Russian state-run media have been mostly approving of Donald Trump, but nothing in Moscow-approved coverage suggests the kind of special relationship that seems so obvious to many Europeans. Russian pro-Kremlin commentators—that is, most of the Russian commentators—have been cautious about raising hopes for a major deal with Washington.

There has been a lot of talk in Russia in recent weeks about an insurmountable rift that exists between Trump and the rest of the American policy establishment, including most of his officials who have anything to do with foreign policy.

"All the American elites are against Trump. Either he will beat them down or they will bury him. Even an impeachment is not unthinkable. It won't be an easy ride for us even if Trump were a sweety. And they won't allow him to be a sweety [to us]," Sergey Karaganov, chairman emeritus of the Council on Foreign and Defense Policy, a moderately pro-Kremlin think tank, said earlier this year on a radio talk show.

Just to recall what a "sweety" might have meant: Margarita Simonyan, editor in chief of RT, Russia's government-owned television channel that broadcasts in foreign languages and is considered by many to be Russia's preeminent propaganda tool, welcomed the Trump win on election night and immediately suggested that she would retire as soon as "Trump recognizes Crimea as part of Russia, strikes a deal with us on Syria and frees Julian Assange."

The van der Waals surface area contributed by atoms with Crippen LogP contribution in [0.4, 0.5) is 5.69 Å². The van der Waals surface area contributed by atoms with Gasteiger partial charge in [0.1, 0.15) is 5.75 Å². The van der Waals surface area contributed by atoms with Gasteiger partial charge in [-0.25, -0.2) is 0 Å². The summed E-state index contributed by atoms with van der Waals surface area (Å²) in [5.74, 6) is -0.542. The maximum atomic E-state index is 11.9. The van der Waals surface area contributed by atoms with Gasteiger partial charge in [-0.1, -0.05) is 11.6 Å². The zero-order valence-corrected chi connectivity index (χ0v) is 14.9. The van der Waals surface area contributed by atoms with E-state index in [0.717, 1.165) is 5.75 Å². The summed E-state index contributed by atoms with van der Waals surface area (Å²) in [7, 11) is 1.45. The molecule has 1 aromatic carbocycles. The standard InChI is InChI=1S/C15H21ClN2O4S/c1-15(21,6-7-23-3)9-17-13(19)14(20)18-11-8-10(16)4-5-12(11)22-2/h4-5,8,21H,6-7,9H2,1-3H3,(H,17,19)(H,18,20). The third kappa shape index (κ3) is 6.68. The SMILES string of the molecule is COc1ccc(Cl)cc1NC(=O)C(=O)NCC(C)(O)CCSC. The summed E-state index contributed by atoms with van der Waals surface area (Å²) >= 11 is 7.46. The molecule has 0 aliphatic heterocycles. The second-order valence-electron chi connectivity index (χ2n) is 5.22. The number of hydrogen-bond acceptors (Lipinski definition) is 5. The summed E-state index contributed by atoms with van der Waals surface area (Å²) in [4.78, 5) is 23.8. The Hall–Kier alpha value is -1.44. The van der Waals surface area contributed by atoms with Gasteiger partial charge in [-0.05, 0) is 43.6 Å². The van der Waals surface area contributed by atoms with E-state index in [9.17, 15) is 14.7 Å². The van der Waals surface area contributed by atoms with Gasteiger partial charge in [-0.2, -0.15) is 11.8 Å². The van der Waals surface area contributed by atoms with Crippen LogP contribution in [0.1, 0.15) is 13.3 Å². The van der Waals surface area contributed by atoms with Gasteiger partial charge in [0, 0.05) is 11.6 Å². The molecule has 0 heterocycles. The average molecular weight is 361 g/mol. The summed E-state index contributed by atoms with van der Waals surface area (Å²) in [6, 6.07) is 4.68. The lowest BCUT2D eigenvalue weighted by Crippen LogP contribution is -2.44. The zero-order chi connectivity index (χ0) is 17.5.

It is clear by now that Simonyan, 35, has a long career in front of her. The statements by Secretary of State Rex Tillerson, Secretary of Defense James Mattis and the U.S. ambassador to the U.N., Nikki Haley, have shown that the official U.S. positions on all of the issues brought up by Simonyan have not shifted an inch since the new administration took power. It is not lost on the Kremlin that all of the new administration's "Russia hawks" were handpicked by Trump himself.

There is less and less talk of an imminent U.S.-Russia summit ahead of the G20 meeting this coming July in Hamburg, Germany. There seems to be less and less talk of any major deal.

Somehow a grand bargain of sorts has already happened, all by itself. Russia is no longer isolated; it is talking to the rest of the world from a position of strength; it is busy building independent relationships with U.S. allies, including many European countries and Turkey. Most of its present freedom to act Russia has taken without asking for U.S. permission.

The U.S. media have portrayed Putin as an all-powerful player who can tip the balance of a U.S. election. "[The U.S.] has more recently continued [to build up Putin's power ] by advertising Russia's hacking and propaganda prowess. As a result, Putin is punching well above Russia's economic weight, and many Americans are happy to let Trump legitimize it," the journalist Leonid Bershidsky wrote recently in an astute comment.

Trump, just by saying, "You think our country is so innocent?" when interviewed by Fox's Bill O'Reilly, has established a moral equivalence between Russia's actions in Ukraine or Syria and U.S. actions throughout the world. Allegations of Russia's meddling in the U.S. elections are being muted by a scandal closer to home, one that Trump alleges involves the previous administration. Trump keeps feuding with his own intelligence agencies (just imagine Putin feuding with the [Russian Federal Security Service] FSB!).

Washington may soon lose all interest in any special relationship with Russia. The same seems to be true for Moscow. What bargains can possibly do more to further Russia's strategic interests than what has already been done?

Maxim Trudolyubov is a senior fellow at the Wilson Center's Kennan Institute and editor-at-large of Vedomosti, an independent Russian daily. The opinions expressed here are solely those of the author.